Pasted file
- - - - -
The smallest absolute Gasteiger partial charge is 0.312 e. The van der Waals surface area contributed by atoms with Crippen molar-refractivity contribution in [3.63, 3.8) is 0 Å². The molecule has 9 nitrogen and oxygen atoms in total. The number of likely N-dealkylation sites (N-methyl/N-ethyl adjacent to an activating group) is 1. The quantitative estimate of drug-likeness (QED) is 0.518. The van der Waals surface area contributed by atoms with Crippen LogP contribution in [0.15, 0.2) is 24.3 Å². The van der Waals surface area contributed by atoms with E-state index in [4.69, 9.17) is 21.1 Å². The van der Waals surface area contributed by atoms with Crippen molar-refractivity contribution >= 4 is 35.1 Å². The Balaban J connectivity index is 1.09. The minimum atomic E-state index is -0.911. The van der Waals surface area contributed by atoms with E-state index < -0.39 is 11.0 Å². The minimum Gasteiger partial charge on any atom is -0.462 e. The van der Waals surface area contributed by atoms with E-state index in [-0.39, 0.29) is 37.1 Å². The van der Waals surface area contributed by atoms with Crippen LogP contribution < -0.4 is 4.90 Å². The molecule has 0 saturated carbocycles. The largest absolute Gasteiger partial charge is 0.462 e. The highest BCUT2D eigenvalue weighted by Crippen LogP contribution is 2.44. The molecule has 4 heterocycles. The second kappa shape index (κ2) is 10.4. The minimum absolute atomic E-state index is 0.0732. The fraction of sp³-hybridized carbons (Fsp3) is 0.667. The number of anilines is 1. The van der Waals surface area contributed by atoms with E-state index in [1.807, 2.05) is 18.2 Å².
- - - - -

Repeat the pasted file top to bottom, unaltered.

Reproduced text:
The smallest absolute Gasteiger partial charge is 0.312 e. The van der Waals surface area contributed by atoms with Crippen molar-refractivity contribution in [3.63, 3.8) is 0 Å². The molecule has 9 nitrogen and oxygen atoms in total. The number of likely N-dealkylation sites (N-methyl/N-ethyl adjacent to an activating group) is 1. The quantitative estimate of drug-likeness (QED) is 0.518. The van der Waals surface area contributed by atoms with Crippen LogP contribution in [0.15, 0.2) is 24.3 Å². The van der Waals surface area contributed by atoms with E-state index in [4.69, 9.17) is 21.1 Å². The van der Waals surface area contributed by atoms with Crippen molar-refractivity contribution >= 4 is 35.1 Å². The Balaban J connectivity index is 1.09. The minimum atomic E-state index is -0.911. The van der Waals surface area contributed by atoms with E-state index < -0.39 is 11.0 Å². The minimum Gasteiger partial charge on any atom is -0.462 e. The van der Waals surface area contributed by atoms with E-state index in [-0.39, 0.29) is 37.1 Å². The van der Waals surface area contributed by atoms with Crippen LogP contribution < -0.4 is 4.90 Å². The molecule has 0 saturated carbocycles. The largest absolute Gasteiger partial charge is 0.462 e. The highest BCUT2D eigenvalue weighted by Crippen LogP contribution is 2.44. The molecule has 4 heterocycles. The second kappa shape index (κ2) is 10.4. The minimum absolute atomic E-state index is 0.0732. The fraction of sp³-hybridized carbons (Fsp3) is 0.667. The number of anilines is 1. The van der Waals surface area contributed by atoms with E-state index in [1.807, 2.05) is 18.2 Å².